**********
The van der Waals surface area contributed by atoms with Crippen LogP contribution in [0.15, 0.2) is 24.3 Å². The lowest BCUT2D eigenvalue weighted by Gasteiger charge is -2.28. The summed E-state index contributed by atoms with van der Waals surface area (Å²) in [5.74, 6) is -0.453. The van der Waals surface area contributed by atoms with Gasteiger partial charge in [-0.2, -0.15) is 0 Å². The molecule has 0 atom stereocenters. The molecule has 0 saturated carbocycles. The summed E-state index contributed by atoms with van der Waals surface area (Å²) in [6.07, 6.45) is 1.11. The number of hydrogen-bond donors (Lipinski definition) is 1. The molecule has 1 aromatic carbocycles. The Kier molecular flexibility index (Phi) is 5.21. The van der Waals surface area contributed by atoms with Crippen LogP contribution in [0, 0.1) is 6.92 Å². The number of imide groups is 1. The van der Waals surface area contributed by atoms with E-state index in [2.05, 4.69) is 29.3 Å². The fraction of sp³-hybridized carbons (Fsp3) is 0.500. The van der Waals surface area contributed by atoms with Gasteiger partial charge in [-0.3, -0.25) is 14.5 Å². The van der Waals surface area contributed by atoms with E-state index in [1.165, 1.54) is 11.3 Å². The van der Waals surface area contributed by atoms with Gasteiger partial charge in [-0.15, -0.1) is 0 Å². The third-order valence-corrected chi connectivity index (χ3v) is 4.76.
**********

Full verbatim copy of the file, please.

The van der Waals surface area contributed by atoms with Crippen LogP contribution in [0.15, 0.2) is 24.3 Å². The lowest BCUT2D eigenvalue weighted by Gasteiger charge is -2.28. The summed E-state index contributed by atoms with van der Waals surface area (Å²) in [5.74, 6) is -0.453. The van der Waals surface area contributed by atoms with Gasteiger partial charge in [-0.2, -0.15) is 0 Å². The molecule has 0 atom stereocenters. The molecule has 0 saturated carbocycles. The summed E-state index contributed by atoms with van der Waals surface area (Å²) in [6.07, 6.45) is 1.11. The number of hydrogen-bond donors (Lipinski definition) is 1. The molecule has 1 aromatic carbocycles. The Kier molecular flexibility index (Phi) is 5.21. The van der Waals surface area contributed by atoms with Crippen LogP contribution in [0, 0.1) is 6.92 Å². The number of imide groups is 1. The van der Waals surface area contributed by atoms with E-state index in [2.05, 4.69) is 29.3 Å². The fraction of sp³-hybridized carbons (Fsp3) is 0.500. The van der Waals surface area contributed by atoms with Gasteiger partial charge in [-0.3, -0.25) is 14.5 Å². The van der Waals surface area contributed by atoms with E-state index in [1.165, 1.54) is 11.3 Å². The van der Waals surface area contributed by atoms with Gasteiger partial charge in [-0.15, -0.1) is 0 Å². The third-order valence-corrected chi connectivity index (χ3v) is 4.76.